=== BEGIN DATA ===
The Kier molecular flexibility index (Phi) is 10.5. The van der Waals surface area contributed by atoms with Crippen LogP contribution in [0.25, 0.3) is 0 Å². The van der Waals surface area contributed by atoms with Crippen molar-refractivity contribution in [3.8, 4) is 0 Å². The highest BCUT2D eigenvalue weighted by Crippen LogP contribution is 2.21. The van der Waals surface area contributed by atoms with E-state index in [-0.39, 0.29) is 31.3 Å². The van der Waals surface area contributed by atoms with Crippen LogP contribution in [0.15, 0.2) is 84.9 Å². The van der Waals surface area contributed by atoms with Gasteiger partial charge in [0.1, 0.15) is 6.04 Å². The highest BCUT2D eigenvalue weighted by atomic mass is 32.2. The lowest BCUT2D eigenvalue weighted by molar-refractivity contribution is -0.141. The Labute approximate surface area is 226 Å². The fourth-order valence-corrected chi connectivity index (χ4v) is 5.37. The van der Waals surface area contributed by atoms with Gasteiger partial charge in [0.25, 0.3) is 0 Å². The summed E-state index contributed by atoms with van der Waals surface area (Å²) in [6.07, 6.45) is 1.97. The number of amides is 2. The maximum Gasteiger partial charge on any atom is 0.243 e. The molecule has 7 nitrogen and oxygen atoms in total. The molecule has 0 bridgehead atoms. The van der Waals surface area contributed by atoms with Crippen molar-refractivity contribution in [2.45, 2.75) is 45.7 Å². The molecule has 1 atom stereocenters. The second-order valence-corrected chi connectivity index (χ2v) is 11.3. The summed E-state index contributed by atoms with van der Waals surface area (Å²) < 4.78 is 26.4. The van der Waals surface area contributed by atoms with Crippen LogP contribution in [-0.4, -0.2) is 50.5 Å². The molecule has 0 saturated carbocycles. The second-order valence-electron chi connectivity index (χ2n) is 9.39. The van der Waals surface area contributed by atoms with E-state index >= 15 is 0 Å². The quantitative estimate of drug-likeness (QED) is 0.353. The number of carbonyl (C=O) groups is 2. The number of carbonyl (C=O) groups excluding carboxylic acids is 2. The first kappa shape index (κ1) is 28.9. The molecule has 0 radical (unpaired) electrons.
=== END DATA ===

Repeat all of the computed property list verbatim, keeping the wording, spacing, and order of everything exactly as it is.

The Kier molecular flexibility index (Phi) is 10.5. The van der Waals surface area contributed by atoms with Crippen LogP contribution in [0.25, 0.3) is 0 Å². The van der Waals surface area contributed by atoms with Crippen molar-refractivity contribution in [3.8, 4) is 0 Å². The highest BCUT2D eigenvalue weighted by Crippen LogP contribution is 2.21. The van der Waals surface area contributed by atoms with E-state index in [-0.39, 0.29) is 31.3 Å². The van der Waals surface area contributed by atoms with Crippen LogP contribution in [0.15, 0.2) is 84.9 Å². The van der Waals surface area contributed by atoms with Gasteiger partial charge in [0.1, 0.15) is 6.04 Å². The highest BCUT2D eigenvalue weighted by atomic mass is 32.2. The lowest BCUT2D eigenvalue weighted by molar-refractivity contribution is -0.141. The Labute approximate surface area is 226 Å². The fourth-order valence-corrected chi connectivity index (χ4v) is 5.37. The van der Waals surface area contributed by atoms with Gasteiger partial charge in [0.25, 0.3) is 0 Å². The summed E-state index contributed by atoms with van der Waals surface area (Å²) in [6.07, 6.45) is 1.97. The number of amides is 2. The maximum Gasteiger partial charge on any atom is 0.243 e. The molecule has 7 nitrogen and oxygen atoms in total. The molecule has 0 bridgehead atoms. The van der Waals surface area contributed by atoms with Crippen molar-refractivity contribution in [2.45, 2.75) is 45.7 Å². The molecule has 1 atom stereocenters. The second-order valence-corrected chi connectivity index (χ2v) is 11.3. The summed E-state index contributed by atoms with van der Waals surface area (Å²) < 4.78 is 26.4. The van der Waals surface area contributed by atoms with Crippen LogP contribution in [-0.4, -0.2) is 50.5 Å². The molecule has 0 saturated carbocycles. The second-order valence-electron chi connectivity index (χ2n) is 9.39. The van der Waals surface area contributed by atoms with E-state index >= 15 is 0 Å². The quantitative estimate of drug-likeness (QED) is 0.353. The number of carbonyl (C=O) groups is 2. The number of carbonyl (C=O) groups excluding carboxylic acids is 2. The first kappa shape index (κ1) is 28.9. The molecule has 0 radical (unpaired) electrons.